Mumbai: In a huge relief for Salman Khan, the Bombay High Court today acquitted him in the 2002 hit-and-run case, ruling the prosecution had failed to prove “beyond reasonable doubt” that actor was driving the vehicle at the time of the accident and was drunk. The judgement came on an appeal by the superstar, seven months after he was pronounced guilty by the trial court of running over five people sleeping on a pavement outside a laundry in suburban Bandra with his Toyota Land Cruiser, killing one and causing injury to four others on October 28, 2002 and sentenced him to five years in jail.
“The appeal is allowed. The trial court’s verdict is quashed and set aside…Salman is acquitted of all the charges,” Justice A R Joshi said, reading out the judgement. “….this court has come to the conclusion that the prosecution has failed to bring material on record to establish beyond reasonable doubt that the appellant (Salman was driving and was under the influence of alcohol, also, whether the accident occurred due to bursting (of tyre) prior to the incident or tyre burst after the incident…,” the judge said.
After the verdict was pronounced in a jam-packed courtroom, the 49-year-old actor, overcome with emotions, broke down in full public view before being asked by his long-time bodyguard Shera to turn his face toward the wall so people do not see his tears. A visibly relieved Salman was later seen humming a song as sister Alvira flashed a ‘Thumbs up’ sign.
The judge rejected as “wholly unreliable” the statement of eyewitness Ravindra Patil, former police bodyguard of Salman, recorded by a Magistrate in which he had accused the actor of driving under the influence of liquor. The judge said Patil a “wholly unreliable” witness because he had subsequently made “improvements” in his statement to the Magistrate. Patil, the first informant in the case, had in the FIR filed soon after the accident, not accused Salman of having consumed liquor but only said he was “speeding” against his advice.
The prosecution’s case during the trial firmly rested on the statement of Patil, who died in 2007, much before the case was tried afresh under the more serious charge of culpable homicide not amounting to murder. The Magistrate’s court had conducted the trial for a much lesser offence of causing death by rash and negligent driving.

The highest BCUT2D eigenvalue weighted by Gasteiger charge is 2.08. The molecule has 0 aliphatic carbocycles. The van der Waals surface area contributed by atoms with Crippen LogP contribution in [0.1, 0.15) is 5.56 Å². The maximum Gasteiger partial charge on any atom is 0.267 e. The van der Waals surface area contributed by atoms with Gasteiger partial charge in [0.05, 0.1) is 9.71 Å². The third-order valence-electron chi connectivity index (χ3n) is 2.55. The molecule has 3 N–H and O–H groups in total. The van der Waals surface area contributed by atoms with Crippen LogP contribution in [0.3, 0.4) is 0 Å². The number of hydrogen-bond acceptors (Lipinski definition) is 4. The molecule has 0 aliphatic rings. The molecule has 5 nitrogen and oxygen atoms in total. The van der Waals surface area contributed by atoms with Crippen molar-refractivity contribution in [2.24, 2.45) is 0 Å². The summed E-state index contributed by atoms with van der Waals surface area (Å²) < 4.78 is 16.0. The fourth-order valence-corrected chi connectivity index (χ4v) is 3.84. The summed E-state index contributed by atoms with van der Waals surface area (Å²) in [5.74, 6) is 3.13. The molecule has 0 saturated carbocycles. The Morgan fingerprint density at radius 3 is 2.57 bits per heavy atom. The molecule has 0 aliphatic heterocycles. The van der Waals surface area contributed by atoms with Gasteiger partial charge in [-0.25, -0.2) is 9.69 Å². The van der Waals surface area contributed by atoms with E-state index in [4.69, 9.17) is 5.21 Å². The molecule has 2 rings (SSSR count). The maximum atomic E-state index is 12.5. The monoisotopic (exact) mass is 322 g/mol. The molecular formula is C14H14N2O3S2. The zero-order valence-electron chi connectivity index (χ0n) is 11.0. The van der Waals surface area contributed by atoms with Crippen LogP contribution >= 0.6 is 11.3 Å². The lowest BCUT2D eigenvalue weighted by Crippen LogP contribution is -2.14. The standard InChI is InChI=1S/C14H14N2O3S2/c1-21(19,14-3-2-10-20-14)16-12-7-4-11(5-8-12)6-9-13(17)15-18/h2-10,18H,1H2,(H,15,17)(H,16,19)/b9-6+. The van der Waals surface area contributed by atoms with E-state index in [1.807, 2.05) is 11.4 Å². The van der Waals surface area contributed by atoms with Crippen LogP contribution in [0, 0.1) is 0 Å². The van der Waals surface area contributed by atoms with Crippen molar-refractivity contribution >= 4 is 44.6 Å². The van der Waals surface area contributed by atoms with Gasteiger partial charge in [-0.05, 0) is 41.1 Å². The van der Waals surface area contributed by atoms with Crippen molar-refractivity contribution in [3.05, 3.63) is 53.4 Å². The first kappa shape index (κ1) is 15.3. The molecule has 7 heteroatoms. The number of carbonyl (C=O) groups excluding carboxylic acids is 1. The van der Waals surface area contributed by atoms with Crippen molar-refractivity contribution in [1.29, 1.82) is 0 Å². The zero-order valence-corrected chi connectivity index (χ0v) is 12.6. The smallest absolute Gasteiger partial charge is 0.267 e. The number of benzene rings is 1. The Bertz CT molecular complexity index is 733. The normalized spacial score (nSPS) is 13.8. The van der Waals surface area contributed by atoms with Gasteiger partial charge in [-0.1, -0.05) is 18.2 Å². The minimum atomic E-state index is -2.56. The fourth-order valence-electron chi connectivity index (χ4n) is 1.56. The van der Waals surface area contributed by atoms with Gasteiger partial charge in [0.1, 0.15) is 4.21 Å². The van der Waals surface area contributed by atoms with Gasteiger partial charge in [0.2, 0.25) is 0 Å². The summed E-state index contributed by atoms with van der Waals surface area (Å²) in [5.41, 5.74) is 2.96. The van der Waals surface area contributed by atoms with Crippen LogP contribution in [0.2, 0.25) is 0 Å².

Holding that the evidence was “weak”, Justice Joshi dwelt upon the shortcomings in the prosecution’s case, including not recording evidence of important witnesses and also omissions and contradictions in the evidence of injured witnesses.
Maharashtra Chief Minister Devendra Fadnavis has said the government will decide on whether to appeal against the judgement after going through the court’s order. “We will examine the (High) court order and decide further course of action.”
Justice Joshi said, “There is a vast difference between Indian Penal Code sections – 304-A (causing death due to rashness) and 304, Part II (culpable homicide not amounting to murder). “While 304-A entails a maximum punishment of two years and fine or both, 304, Part-II, attracts a punishment of maxium of ten years and fine or both. When the trial was initially held in the Metropolitan Magistrate’s Court the charge was 304-A, while when it was in Sessions Court, it was under 304, Part-II – and hence the nature of offences are different and it cannot be said that the question in issue are substantially same,” he said.
The judge said the statement of Ravindra Patil cannot be accepted under section 33 of Indian Evidence Act, particularly when he had died and was not available for cross-examination. The judge said the prosecution should have examined Kamaal Khan, singer friend of Salman, who was with him in the Toyota Land Cruiser when the mishap occurred on September 28, 2002.
Summons had been issued to Khan by the trial court but the matter was not followed up further. The court also rejected the prosecution’s charge that Salman’s family driver Ashok Singh, who had on March 28 appeared before the trial court and claimed he was behind the wheels at the time of the accident, was a “got up witness”.
“The trial court has described family driver Ashok Singh has a ‘got up witness’ and that he came after 13 years. In fact, he has come on time. A wrong impression was created, that too by learned prosecutor in the Sessions Court that he was coming after 13 years,” the judge said.
The court also rejected as “fabricated” the four bills of Rain Bar, where the actor and his friends were claimed to have consumed alcohol before the mishap, that prosecution had presented in support of its case. The bills were dated October 27, 2002, a day before the date of accident. There was also a noting on the bill in writing saying Salman had footed it, leading the court to conclude it was fabricated.